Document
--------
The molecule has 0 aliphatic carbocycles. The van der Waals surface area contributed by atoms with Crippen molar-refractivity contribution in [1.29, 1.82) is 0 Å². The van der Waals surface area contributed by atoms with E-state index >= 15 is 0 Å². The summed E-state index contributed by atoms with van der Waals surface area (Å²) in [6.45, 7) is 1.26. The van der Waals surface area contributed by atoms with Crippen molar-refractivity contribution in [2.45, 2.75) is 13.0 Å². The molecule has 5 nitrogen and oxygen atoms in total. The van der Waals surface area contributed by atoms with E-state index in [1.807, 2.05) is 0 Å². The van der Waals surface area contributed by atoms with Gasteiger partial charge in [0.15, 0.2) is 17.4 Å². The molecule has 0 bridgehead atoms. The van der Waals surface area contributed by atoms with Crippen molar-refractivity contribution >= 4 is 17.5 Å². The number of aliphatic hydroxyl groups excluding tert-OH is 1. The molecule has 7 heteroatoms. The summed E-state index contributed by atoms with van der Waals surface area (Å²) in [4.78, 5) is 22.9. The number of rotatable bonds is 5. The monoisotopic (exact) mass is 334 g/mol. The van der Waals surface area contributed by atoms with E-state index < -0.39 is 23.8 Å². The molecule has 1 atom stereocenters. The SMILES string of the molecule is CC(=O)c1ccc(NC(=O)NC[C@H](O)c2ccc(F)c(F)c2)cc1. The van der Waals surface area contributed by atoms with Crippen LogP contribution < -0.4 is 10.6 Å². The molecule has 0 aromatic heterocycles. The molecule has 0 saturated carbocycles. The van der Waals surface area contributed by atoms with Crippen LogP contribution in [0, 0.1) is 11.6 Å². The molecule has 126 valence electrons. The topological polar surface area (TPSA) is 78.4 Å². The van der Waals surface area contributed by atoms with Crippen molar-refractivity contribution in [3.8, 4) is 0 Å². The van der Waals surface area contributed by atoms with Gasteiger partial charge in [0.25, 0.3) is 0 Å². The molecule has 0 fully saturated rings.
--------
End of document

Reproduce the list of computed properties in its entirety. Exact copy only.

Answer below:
The molecule has 0 aliphatic carbocycles. The van der Waals surface area contributed by atoms with Crippen molar-refractivity contribution in [1.29, 1.82) is 0 Å². The van der Waals surface area contributed by atoms with E-state index >= 15 is 0 Å². The summed E-state index contributed by atoms with van der Waals surface area (Å²) in [6.45, 7) is 1.26. The van der Waals surface area contributed by atoms with Crippen molar-refractivity contribution in [2.45, 2.75) is 13.0 Å². The molecule has 5 nitrogen and oxygen atoms in total. The van der Waals surface area contributed by atoms with E-state index in [1.807, 2.05) is 0 Å². The van der Waals surface area contributed by atoms with Gasteiger partial charge in [0.15, 0.2) is 17.4 Å². The molecule has 0 bridgehead atoms. The van der Waals surface area contributed by atoms with Crippen molar-refractivity contribution >= 4 is 17.5 Å². The number of aliphatic hydroxyl groups excluding tert-OH is 1. The molecule has 7 heteroatoms. The summed E-state index contributed by atoms with van der Waals surface area (Å²) in [4.78, 5) is 22.9. The number of rotatable bonds is 5. The monoisotopic (exact) mass is 334 g/mol. The van der Waals surface area contributed by atoms with E-state index < -0.39 is 23.8 Å². The molecule has 1 atom stereocenters. The SMILES string of the molecule is CC(=O)c1ccc(NC(=O)NC[C@H](O)c2ccc(F)c(F)c2)cc1. The van der Waals surface area contributed by atoms with Crippen LogP contribution < -0.4 is 10.6 Å². The molecule has 0 aromatic heterocycles. The molecule has 0 saturated carbocycles. The van der Waals surface area contributed by atoms with Crippen LogP contribution in [0, 0.1) is 11.6 Å². The molecule has 126 valence electrons. The topological polar surface area (TPSA) is 78.4 Å². The van der Waals surface area contributed by atoms with Crippen molar-refractivity contribution in [3.8, 4) is 0 Å². The van der Waals surface area contributed by atoms with Gasteiger partial charge in [0.25, 0.3) is 0 Å². The molecule has 0 fully saturated rings.